Program Note: Dr. Toby Cosgrove will be on the show to talk about obesity and the need to give doctors nationwide incentives for making people healthier. Tune in TONIGHT on AC360° 10p ET
Delos “Toby” Cosgrove, M.D.
President and CEO, Cleveland Clinic
As a heart surgeon for 34 years, I feel passionately about America’s health and the tremendous burden of disease. I’ve had the unfortunate experience of holding heart and lung tissue that has been destroyed by smoking and other poor lifestyle choices. This saddens me.
The nation’s healthcare system is at its breaking point. In 2008, U.S. healthcare spending reached $2.4 trillion. Seventy percent of this cost results from treating chronic diseases, and behavior causes many of these. An astounding 40 percent of the premature deaths in the U.S. are secondary to behavior, physical inactivity, unhealthy eating habits and tobacco use.
This disease burden needs to be attacked through innovative measures. We need to provide the proper incentives to encourage personal responsibility for maintaining a healthy and active lifestyle. It should be our patriotic duty to take care of ourselves.
Fifty years ago, we learned that smoking kills. It’s taken us that long to have a significant impact on this killer, and yet, 20 percent still smoke. We have just begun to address the other behaviors weighing on our system. We can’t wait another 50 years to change the trajectory of this enormous human and economic drain on our nation.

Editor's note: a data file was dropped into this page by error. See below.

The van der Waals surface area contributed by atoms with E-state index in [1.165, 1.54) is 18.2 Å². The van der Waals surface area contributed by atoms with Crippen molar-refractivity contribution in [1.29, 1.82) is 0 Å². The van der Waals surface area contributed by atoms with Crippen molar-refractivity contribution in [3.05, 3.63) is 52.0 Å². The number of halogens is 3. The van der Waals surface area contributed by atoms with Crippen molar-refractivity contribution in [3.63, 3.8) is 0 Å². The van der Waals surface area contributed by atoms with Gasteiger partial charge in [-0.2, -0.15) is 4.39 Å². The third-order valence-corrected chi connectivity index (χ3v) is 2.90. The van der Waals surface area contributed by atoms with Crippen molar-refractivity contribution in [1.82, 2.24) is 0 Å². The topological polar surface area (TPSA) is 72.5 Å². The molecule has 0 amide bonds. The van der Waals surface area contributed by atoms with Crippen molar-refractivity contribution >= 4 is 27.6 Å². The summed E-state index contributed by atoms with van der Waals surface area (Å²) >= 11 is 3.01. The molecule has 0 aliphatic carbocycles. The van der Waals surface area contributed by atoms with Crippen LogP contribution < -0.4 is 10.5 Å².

Since the 1970s, the obesity rate in the United States has doubled. It accounts for 10 percent of our country’s healthcare costs. Obesity is associated with 20 times the incidence of diabetes and twice the amount of heart disease. Obesity puts 20 years on a person’s life and escalates the diseases they’ll struggle with over their lifetime.
As President and CEO of Cleveland Clinic for the last five years, I’ve tried to lead by example. Our hospitals are smoke free. We offer free smoking cessation programs to current employees and because we believe that healthcare organizations need to model appropriate behavior, we no longer hire smokers. More than 150 employees have signed up to quit smoking. We have banned trans fats from our menus and thousands take advantage of free gym memberships and Weight Watchers programs. They’ve lost about 100,000 pounds. We need to attack obesity as a disease, not obese patients.
We need to give doctors nationwide incentives for making people healthier. They should be rewarded for teaching wellness and prevention measures to their patients and reintroducing education into the healthcare system. It’s important that we move from delivering “sick” care to “health” care.
My goal is to bring awareness to an epidemic that is affecting the quality of life of two-thirds of Americans. I don’t want to see surgeons operating on disease that could have been prevented.
It’s my hope that if we get the incentives right, that we can unite against the preventable diseases that are bankrupting our country, our families and our futures.
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